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November 28, 1891


JAMA. 1891;XVII(22):857-858. doi:10.1001/jama.1891.02411000035003

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The dietetic management of the febrile state is always a matter of interest, and an extract in L' Union Médicale from a work by Mauquat, soon to appear, covers the ground so logically that we have thought it desirable to review it for the benefit of our readers.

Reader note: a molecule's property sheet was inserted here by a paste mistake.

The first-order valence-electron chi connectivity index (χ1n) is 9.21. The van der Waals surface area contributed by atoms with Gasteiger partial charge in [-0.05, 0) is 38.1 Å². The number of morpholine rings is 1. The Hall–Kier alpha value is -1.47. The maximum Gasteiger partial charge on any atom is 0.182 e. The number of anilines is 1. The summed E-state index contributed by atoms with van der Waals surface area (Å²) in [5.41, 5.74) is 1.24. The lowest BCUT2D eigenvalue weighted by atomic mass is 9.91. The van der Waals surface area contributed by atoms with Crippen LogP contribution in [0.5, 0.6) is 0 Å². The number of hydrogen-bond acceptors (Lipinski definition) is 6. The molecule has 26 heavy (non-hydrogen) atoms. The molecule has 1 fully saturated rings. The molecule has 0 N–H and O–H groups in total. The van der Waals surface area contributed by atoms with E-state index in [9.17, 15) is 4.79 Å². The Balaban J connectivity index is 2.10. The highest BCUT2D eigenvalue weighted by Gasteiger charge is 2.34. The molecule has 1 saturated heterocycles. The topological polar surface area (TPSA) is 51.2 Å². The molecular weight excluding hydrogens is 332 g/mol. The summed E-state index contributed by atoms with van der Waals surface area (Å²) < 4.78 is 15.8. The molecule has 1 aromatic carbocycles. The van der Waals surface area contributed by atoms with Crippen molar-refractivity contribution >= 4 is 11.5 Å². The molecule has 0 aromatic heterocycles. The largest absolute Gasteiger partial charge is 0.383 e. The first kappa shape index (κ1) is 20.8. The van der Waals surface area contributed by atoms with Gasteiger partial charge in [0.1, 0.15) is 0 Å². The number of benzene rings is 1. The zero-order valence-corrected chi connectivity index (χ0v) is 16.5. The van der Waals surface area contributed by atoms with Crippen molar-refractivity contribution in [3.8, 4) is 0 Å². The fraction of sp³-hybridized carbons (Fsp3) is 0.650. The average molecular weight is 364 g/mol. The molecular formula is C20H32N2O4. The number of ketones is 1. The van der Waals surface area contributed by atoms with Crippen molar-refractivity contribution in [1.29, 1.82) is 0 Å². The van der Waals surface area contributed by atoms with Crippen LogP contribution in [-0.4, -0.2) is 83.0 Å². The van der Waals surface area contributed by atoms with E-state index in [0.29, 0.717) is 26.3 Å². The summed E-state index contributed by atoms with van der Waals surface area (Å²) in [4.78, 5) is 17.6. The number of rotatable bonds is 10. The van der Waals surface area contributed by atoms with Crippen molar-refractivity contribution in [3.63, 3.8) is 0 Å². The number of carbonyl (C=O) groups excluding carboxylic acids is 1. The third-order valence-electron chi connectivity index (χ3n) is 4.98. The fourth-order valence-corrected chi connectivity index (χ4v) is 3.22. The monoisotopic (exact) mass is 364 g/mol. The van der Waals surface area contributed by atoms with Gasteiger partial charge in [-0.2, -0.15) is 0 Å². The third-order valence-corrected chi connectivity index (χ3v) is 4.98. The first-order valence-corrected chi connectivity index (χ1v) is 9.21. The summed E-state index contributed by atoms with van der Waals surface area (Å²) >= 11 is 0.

During an acute fever, the appetite is usually diminished; the mouth is dry from the diminished salivary secretion, and this latter feature is an index to the secretions generally throughout the alimentary tract. In the stomach the gastric juice is secreted not only in diminished quantity, but is changed in quality, the hydrochloric acid being much reduced. The frequent craving of febrile patients for acids is thus explained, and although we do not have to resort to the means of the wise old doctor who, before the days of the clinical thermometer, found that a child was feverish by asking which it

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